This lizard uses several techniques to escape its predators. First, it will stay perfectly still in hopes that the predator does not notice it. If that does not work, then it will try to escape to its burrow. In cases where those two techniques do not work, then it will release its tail. The tail will wiggle on the ground for several minutes, which is usually enough to capture the predator’s attention giving the lizard time to escape. The bite is not poisonous.
Humans are another massive threat to these lizards because of deforestation and the breaking of forests into multiple smaller sections through logging or for housing development. While the International Union for Conservation of Nature considers the species to be of least concern, the Wildlife and Countryside Act of 1981 and the United Kingdom Post-2010 Biodiversity Framework list it as a priority species.
Sand Lizard Reproduction, Babies, and Lifespan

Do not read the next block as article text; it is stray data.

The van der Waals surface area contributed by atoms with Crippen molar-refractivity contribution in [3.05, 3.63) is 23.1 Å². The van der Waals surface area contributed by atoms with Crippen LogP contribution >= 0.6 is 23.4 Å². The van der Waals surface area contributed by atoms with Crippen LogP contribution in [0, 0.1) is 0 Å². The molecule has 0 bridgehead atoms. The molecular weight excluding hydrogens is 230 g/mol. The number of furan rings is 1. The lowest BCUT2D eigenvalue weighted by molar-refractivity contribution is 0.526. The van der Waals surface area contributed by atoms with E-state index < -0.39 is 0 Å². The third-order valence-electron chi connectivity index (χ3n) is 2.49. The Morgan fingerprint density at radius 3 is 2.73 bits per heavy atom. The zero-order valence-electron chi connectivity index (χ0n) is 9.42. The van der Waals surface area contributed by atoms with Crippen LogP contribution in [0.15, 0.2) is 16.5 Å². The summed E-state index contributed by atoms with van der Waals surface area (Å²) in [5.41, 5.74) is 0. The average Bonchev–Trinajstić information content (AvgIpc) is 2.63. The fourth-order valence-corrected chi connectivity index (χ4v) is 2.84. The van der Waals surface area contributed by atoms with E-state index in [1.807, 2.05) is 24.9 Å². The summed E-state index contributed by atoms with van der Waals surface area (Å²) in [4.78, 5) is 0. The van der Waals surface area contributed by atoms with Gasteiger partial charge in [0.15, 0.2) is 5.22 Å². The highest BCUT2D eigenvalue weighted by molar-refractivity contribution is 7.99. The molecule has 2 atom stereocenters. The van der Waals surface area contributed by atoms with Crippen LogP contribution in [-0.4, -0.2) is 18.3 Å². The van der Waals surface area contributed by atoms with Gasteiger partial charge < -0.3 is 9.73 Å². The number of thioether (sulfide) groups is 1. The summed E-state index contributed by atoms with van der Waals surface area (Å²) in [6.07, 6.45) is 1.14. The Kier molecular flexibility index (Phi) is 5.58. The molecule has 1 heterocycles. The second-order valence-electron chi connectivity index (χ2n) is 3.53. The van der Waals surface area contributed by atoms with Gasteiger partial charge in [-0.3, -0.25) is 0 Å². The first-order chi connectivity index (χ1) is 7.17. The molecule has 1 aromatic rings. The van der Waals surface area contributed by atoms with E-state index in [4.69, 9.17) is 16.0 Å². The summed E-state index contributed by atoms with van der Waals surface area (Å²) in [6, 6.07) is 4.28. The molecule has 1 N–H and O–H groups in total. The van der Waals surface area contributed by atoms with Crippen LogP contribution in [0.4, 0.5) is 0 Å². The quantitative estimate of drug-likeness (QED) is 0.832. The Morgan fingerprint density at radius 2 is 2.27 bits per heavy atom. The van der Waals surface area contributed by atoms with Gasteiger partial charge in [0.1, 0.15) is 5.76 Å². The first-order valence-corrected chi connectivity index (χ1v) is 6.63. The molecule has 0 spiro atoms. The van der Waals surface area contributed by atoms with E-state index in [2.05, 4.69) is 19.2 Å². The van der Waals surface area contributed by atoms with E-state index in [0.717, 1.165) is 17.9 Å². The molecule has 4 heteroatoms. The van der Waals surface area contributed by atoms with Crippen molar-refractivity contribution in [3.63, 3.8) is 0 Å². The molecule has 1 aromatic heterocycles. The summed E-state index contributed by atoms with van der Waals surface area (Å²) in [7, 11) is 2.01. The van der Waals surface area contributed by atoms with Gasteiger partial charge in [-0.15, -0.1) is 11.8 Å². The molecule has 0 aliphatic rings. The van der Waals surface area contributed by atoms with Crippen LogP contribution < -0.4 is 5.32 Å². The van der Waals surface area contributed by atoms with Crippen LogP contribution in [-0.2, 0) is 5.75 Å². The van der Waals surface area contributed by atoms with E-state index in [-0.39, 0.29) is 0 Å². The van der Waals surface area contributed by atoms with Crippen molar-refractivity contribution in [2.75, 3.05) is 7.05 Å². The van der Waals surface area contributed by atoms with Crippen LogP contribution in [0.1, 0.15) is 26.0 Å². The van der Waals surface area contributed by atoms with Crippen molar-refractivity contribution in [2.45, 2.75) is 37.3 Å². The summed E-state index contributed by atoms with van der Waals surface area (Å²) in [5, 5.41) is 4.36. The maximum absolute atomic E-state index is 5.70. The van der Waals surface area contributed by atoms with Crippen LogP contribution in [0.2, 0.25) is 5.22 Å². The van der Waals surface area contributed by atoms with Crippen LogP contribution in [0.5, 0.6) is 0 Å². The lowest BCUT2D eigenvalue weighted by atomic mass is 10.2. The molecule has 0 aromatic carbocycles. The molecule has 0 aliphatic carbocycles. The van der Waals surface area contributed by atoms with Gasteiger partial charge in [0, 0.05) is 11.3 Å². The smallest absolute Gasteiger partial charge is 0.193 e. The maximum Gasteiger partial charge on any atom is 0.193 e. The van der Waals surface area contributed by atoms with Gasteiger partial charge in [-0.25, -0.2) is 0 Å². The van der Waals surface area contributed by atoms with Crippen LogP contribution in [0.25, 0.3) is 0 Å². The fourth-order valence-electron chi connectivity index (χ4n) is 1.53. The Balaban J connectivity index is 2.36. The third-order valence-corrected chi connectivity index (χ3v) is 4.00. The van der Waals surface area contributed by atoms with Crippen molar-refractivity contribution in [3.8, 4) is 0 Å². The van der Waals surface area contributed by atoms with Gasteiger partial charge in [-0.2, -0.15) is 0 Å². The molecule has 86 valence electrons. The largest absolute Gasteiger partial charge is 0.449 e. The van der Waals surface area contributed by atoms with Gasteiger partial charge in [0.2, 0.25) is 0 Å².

Scientists believe that the female sand lizard chooses her mates. They seem to prefer those that are distantly related. Each female typically mates with several males during March and April, but she will only lay eggs one time each year. If the female is successful in choosing a mate that is more distantly related, then she will usually lay more eggs.
Most nests are near the bare ground on a south-facing slope. Some nests are in sandy areas near marram grass because the female can find warmth and food in the grass.
Baby sand lizards, called hatchlings, must fend for themselves when they are born as the mother does not return to the nest after laying her eggs. Hatchlings reach sexual maturity in about two years.